Anyway, if you are a motorbike fan, then enjoy the gallery below of their set up. If not, and in the area sometime, stop in for a great cup of coffee.

Ghost Ranch Hiking

Ghost Ranch entrance

The famed northern New Mexico Ghost Ranch excels at workshops and retreats, yet also provides some excellent immersive nature hikes. During my visits over the years, I’ve slowly chipped away at the list of hiking trails with just a few left to explore. Yesterday under partly cloudy blue skies and temperatures pleasant in the sun, but one-layer short in the shade, I thinned the list by hiking the four-mile Box Canyon Ti b’uiu’u trail.

An enjoyable, gentle hike, the path wanders through the grassy plains between towering mesas and then beside a meandering creek as the elevation rises and the canyon narrows. In between two mesas, the trail plays hop-skotch with the small, wandering stream adding a whimsical enjoyment in finding different ways to cross the creek. This rock or that one? Or for fun, jump from bank-to-bank or from that big rock.

Along the trail there were also a handful of unexpected sweat lodges, and although not old, they added historic ambiance to the hike.

To read more about the Ghost Ranch and see photos from a previous hike on the Chimney Rock trail, check out this post from 2019.

Back to Abiquiu

Riana Campground on Abiquiu Lake
At Riana Campground on Abiquiu Lake with the famed Cerro Pedernal mesa in the background

I seem to be constantly revisiting this magical place in northern New Mexico for some reason. This is my…fourth? fifth? trip here, but each time I feel the urge to buy land or small house and base from here. But, as we all know, now is probably one of the worst times to purchase real estate, and this area’s land or house asking prices are at record levels.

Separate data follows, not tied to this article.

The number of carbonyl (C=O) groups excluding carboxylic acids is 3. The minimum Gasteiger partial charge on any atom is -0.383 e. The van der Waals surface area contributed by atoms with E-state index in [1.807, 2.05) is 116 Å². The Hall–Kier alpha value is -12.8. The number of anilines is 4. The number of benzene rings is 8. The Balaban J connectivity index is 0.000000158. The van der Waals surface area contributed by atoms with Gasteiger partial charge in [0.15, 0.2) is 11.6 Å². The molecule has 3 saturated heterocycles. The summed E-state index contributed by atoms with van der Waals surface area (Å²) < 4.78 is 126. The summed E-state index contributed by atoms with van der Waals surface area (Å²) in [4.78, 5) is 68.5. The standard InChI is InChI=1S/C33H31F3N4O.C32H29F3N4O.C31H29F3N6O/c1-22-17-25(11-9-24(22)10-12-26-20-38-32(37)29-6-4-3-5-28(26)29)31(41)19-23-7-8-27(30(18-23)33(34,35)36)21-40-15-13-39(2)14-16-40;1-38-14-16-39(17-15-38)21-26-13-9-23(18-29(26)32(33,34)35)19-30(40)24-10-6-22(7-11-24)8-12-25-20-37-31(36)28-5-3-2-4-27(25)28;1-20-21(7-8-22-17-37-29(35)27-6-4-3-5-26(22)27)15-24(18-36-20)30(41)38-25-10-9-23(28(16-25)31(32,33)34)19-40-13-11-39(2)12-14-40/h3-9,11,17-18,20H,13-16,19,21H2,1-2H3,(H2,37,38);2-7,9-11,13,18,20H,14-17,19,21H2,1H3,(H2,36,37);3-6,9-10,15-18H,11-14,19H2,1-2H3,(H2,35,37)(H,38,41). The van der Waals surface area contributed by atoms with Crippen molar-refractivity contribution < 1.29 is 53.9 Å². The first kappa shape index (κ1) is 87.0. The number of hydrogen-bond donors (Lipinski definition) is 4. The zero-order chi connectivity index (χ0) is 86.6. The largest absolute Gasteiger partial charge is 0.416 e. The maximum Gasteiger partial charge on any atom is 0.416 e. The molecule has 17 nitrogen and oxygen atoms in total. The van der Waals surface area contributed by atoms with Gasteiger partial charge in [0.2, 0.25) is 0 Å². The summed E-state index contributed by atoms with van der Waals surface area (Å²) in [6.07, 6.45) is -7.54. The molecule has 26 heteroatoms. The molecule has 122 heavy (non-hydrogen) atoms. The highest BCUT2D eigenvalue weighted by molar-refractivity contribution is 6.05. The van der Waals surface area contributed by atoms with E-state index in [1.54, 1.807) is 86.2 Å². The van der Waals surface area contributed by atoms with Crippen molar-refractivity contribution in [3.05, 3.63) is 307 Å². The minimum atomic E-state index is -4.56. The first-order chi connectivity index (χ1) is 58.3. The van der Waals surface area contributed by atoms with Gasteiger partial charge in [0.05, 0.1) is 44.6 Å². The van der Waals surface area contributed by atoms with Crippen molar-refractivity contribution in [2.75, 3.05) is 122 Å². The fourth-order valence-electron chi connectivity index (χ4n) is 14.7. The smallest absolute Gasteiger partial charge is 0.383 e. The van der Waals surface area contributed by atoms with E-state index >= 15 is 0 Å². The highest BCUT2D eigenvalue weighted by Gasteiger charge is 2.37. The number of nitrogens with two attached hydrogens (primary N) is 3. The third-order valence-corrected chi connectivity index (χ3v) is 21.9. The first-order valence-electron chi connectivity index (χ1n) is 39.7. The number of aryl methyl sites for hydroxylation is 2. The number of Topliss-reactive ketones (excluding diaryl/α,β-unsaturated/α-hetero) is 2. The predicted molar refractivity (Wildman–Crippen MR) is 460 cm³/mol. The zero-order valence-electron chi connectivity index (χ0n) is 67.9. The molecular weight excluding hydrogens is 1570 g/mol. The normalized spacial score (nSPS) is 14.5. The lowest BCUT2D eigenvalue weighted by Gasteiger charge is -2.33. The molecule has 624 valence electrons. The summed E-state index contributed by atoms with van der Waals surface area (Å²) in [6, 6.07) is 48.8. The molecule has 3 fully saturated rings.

Abiquiu is place you either love or don’t get the attraction. It is certainly not a bustling community with a 2019 census population of 151, maybe making it to 500 or so if one counts the surrounding areas. But it is home to numerous creative types along with a small hispanic and indian population. Seems to be a tourist destination of sorts, too, with the long-term tie to Georgia O’Keefe and the related Ghost Ranch learning and nature center down a road a bit.

Abiquiu is isolated but does not feel remote. Despite the demographics, the buzz and activities at Ghost Ranch, Bode’s in downtown Abiquiu seem to belie the small population count. “Downtown” is a generous word here, since that only includes Bode’s gas station/eatery/grocery/retail store, the post office, a library, the Abiquiu Inn, a health clinic, plus a few outlying places. Taos is 80 minutes away and Sante Fe a bit over an hour south. Access to things you need periodically, including serious enjoyment in arts and culture, is in either place via scenic drives through this marvelous country.

I feel a connection here to the Earth and its amazing geography and to the spirits or those intrepid ancestors of locals who struggled to survive in this bleak, but beautiful, country. And for me it is also a place of calmness, a retreat from stress and too many people and issues. Between amazing hiking or an environment conducive to going within to write (or for many here…paint, sculpt, or create through photography), the land softly hugs my soul while comforting the spirit.

If you haven’t read my other posts with tons of photos from previous visits, check out my New Mexico image portfolio page with links to previous posts for more of my insights. Be sure to watch the two-minute video below of the drive from Bode’s in Abiquiu to Riana Campground on Abiquiu lake, plus two amazing photos at the end.

Drive from Abiquiu to Riana Campground
(sorry for the bug-splattered windshield…I should clean it before shooting videos through it!)